Teaching has always been in my soul. My father was a high school math teacher, and I would force my three brothers to play school with me on a regular basis. I grew up in Northern Michigan where I graduated from Harbor Springs High School. I attended Central Michigan University and joined Phi Mu Fraternity. There I earned a Bachelor of Science in Secondary Education with majors in history and English and a minor in speech communications and drama. I graduated in December and had my first teaching job before my diploma even arrived. I taught for eighteen months at Northwest Academy in Charlevoix, MI before taking a job at Onaway Area Schools. I was in Onaway for five years teaching mostly seventh grade English and world geography. While at Onaway, I was accepted to the Fulbright Teacher Exchange Program to be one of three U.S. teachers to go to Hungary for a year-long exchange. Sadly, I was laid off and had to give up my exchange spot. Several months later I was hired to teach high school English at Carson City-Crystal High School where I have been happy working ever since. I am married to a chef who works at Alma College, and we have three girls – a freshman at The University of Michigan, a high school freshman, and a third grader.

You also assist with school improvement and technology – can you talk a little about this and any initiatives that you work on? Do you have any goals for incorporating further technology into your school and classroom?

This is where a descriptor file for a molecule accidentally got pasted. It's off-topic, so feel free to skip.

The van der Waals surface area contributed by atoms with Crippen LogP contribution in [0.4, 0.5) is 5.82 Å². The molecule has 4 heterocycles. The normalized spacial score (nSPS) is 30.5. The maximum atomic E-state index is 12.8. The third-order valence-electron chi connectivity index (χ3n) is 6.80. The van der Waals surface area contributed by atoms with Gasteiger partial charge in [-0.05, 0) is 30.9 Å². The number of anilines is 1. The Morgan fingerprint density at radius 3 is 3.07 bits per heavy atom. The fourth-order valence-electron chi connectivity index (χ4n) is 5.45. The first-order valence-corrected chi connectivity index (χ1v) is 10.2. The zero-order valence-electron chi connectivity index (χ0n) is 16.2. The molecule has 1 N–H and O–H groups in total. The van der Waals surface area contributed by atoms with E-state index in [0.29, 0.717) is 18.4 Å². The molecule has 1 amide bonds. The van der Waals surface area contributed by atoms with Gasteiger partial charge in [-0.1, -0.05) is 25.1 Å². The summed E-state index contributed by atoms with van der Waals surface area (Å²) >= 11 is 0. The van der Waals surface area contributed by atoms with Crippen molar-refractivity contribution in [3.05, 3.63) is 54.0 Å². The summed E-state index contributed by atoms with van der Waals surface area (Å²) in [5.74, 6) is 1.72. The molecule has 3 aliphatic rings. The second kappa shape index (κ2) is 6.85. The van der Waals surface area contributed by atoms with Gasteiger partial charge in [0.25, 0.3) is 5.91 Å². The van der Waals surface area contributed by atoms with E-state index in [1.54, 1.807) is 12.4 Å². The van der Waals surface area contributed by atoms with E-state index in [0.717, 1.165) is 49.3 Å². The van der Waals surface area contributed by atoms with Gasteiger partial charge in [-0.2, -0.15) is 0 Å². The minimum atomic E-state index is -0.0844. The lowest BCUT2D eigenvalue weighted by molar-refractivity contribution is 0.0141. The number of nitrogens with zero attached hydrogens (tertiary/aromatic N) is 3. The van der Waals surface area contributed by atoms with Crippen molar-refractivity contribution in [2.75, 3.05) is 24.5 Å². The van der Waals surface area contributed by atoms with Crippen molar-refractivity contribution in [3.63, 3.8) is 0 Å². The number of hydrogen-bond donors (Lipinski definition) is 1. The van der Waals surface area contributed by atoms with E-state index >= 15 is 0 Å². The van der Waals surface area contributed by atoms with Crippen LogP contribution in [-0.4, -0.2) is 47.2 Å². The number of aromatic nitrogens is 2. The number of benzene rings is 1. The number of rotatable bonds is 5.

Every year our building and district have to write a plan for growth in our school, and I have been part of this committee for the last seven years. We are currently in the process of evaluating where our students, teachers, and building currently are in an effort plan our goals for next year.

I have been the high school building technology representative for the last five years. This means that I am a point person for technology in the high school, and I assist our district technology director and technician. I am responsible for your student data system, which houses our enrollment, attendance, and grades.

This past fall I presented at both the Michigan Google Conference and the Michigan Moodle Moot on technology in the classroom. In January I finished the last of my Google Trainer Certification tests and am currently working on planning some trainings to be able to apply for Google Trainer in the spring. This past Tuesday I guest hosted a Twitter Chat at #2ndarela on Google Apps for Education.